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July 6, 2007 - For over a decade and a half now EA's NHL series has brought the fastest, purest, most intense puck experience imaginable on home consoles. The series began with NHL Hockey in 1991, and with every iteration the franchise has grown in both gameplay and visual realism. Now that we're entering the HD era, all eyes are on the NHL vs. 2K rivalry to see which hockey source has what it takes to achieve true realism. E3 is on the horizon, and while we can't give you our final say on the [Register or Login to view links] vs. 2K8 grudge match, we can confidently and irrevocably state that NHL 08 is the more realistic hockey experience we've ever played, period.

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Welcome to the new NHL.

Interestingly enough, NHL 08 isn't the end-all, be-all of iteration of the hottest sport on ice because of its visuals alone. Don't get us wrong, NHL looks amazing, and anyone owning a HD set will know where your hard-earned cash went when you see cover-man Eric Staal step onto the ice. NHL goes beyond that this year though, offering true gameplay progression that doesn't just add new modes or slap a new play style onto the back of the box, but truly gives the game a next generation feel in skating, playmaking, improvisation, and flow; all key elements of the greatest game on earth. NHL not only looks the part this year, but it truly feels the part as well.

During our Pre-E3 hands-on with the game we had a chance to take NHL 08 for a full spin. Last time on the ice, it was about seeing the new Skill Stick and overhauled skating motion in action. This time around, however, we had a chance to try it for ourselves. For starters, the skating in NHL 08 feels nothing short of outstanding, and we truly mean that. Even with the puck out of play during a practice session we enjoyed gliding between the blue lines, making full use of the new "true analog" control of 08. Hardcore EA hockey fans know that before 08 skating has basically been a stop/go effort. If you press forward, you go, let go, and you stop. Sure there was acceleration and top speed differences between skaters, but aside from the stroke-to-stroke feel you got when digging each skate into the ice it was generally a pretty uninspired experience until you got teammates and defenders on the ice.

This time around, skating is totally analog, and it feels great. Press a little on the stick and your player will make half pushes with his primary foot. Press a bit farther, and you'll see him step more often, spending less time coasting and eventually switching from foot to foot in order to gain speed. Test the stick's limits all the way, and he breaks into a dead sprint, digging hard into the ice with defined strokes and a bit less straight-on maneuverability. Once you get a feel for the actual skating, it's all about combining quarter circles or slight turns on the analog stick to send your player into crossovers, turning him around for defensive strafing, or doing hard turns or hockey stops to spray up ice. It sounds silly now, but when you get onto the ice you'll feel it, and when you're staring at Mr. Scott Niedermayer barreling at you at 100 miles an hour you'll be glad you have the precision you do.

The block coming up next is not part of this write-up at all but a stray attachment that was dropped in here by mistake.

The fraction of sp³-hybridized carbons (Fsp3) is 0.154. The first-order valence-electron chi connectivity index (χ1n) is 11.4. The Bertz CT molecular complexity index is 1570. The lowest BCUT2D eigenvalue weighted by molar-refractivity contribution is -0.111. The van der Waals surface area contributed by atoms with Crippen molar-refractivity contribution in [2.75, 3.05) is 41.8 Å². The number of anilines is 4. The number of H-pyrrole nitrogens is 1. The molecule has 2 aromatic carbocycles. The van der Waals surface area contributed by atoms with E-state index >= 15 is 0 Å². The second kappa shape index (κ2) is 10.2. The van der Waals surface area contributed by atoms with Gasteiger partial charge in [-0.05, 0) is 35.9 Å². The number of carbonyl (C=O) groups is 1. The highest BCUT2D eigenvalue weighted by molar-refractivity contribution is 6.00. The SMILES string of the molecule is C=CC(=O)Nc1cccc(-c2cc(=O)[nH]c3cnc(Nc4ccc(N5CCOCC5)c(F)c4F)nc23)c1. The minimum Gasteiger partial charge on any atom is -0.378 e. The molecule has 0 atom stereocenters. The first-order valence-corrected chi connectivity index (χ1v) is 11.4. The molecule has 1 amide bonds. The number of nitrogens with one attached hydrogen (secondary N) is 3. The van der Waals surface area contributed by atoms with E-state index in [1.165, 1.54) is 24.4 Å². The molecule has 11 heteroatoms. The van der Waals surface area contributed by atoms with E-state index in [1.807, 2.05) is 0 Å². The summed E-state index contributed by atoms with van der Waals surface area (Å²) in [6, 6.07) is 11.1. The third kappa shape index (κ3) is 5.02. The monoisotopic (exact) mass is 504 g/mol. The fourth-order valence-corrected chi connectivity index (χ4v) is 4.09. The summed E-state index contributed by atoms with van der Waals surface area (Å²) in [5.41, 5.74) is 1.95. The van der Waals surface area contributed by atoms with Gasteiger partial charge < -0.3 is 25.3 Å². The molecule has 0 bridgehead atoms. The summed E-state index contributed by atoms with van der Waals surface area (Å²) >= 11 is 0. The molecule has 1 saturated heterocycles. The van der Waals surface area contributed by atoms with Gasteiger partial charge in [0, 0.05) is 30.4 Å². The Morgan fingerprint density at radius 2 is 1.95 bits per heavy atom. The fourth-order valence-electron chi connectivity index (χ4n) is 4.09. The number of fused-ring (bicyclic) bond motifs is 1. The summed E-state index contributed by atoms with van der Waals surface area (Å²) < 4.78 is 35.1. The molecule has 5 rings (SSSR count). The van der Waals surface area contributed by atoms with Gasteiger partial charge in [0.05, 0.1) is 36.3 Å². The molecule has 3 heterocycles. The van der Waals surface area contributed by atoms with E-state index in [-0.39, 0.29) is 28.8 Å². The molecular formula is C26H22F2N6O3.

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NHL looks, feels, and acts the part.

To team with the revamped skating - which, by the way, was worth every penny EA spent in development - NHL 08 makes use of a fully-expanded Skill Stick. Fans of 07 know "the stick" extremely well, as it absolutely made last year's experience. This time around, the stick is now entirely analog as well, so you can literally move the puck around you in full circles or slightly push it out to one side rather than shoving it at stick's length away from your skates. To make both the skating and stick-handling experience user-friendly EA has included what they call "Controller Visualization," which is a form of on-screen user feedback that shows two small analog circles in the bottom right of your screen. When making your move, you'll see dots slide around the two circles to show exactly what motion you're inputting. It's a small addition, but it definitely helps tune yourself to the full analog feel that NHL 08 now offers.

In addition to the Still Stick NHL has also included an extremely vital addition to stick handling this year. With the press of the left bumper (or L1 on PS3) you'll actually free the puck as its own physics object, separating it from your character entirely. Combining the Skill Stick with that button you can now fling the puck in specific directions, so should a defender have you lined up you can free the puck to one side, skate around him on the other, and then rejoin with the puck after successfully parrying his check. When used with team play, simply push in front of a teammate or cross in front of a winger and dump the puck to them nonchalantly. It won't look like an official "pass" play, but it'll confuse the hell out of any human player.

Of course if you've been keeping up with NHL 08 this is all old news, right? After all, we knew skating was going to feel better, and having seen the new Skill Stick in action we knew it'd be an impressive tool to use on the ice. Well, now it's on the good stuff, as EA showed off more than just the basic control options this time around. Included in this year's NHL game is one of the best single improvements we've seen in a hockey game in years, and we're sure it's going to change the way people play videogame hockey forever. Enter the new create-a-play system from EA; a fully-functional, ultra-intuitive play creation mode where you take control of the coach and create entirely new attacks for your team's offensive catalog. Just as interesting as the mode itself, however, is the actual way you do it.

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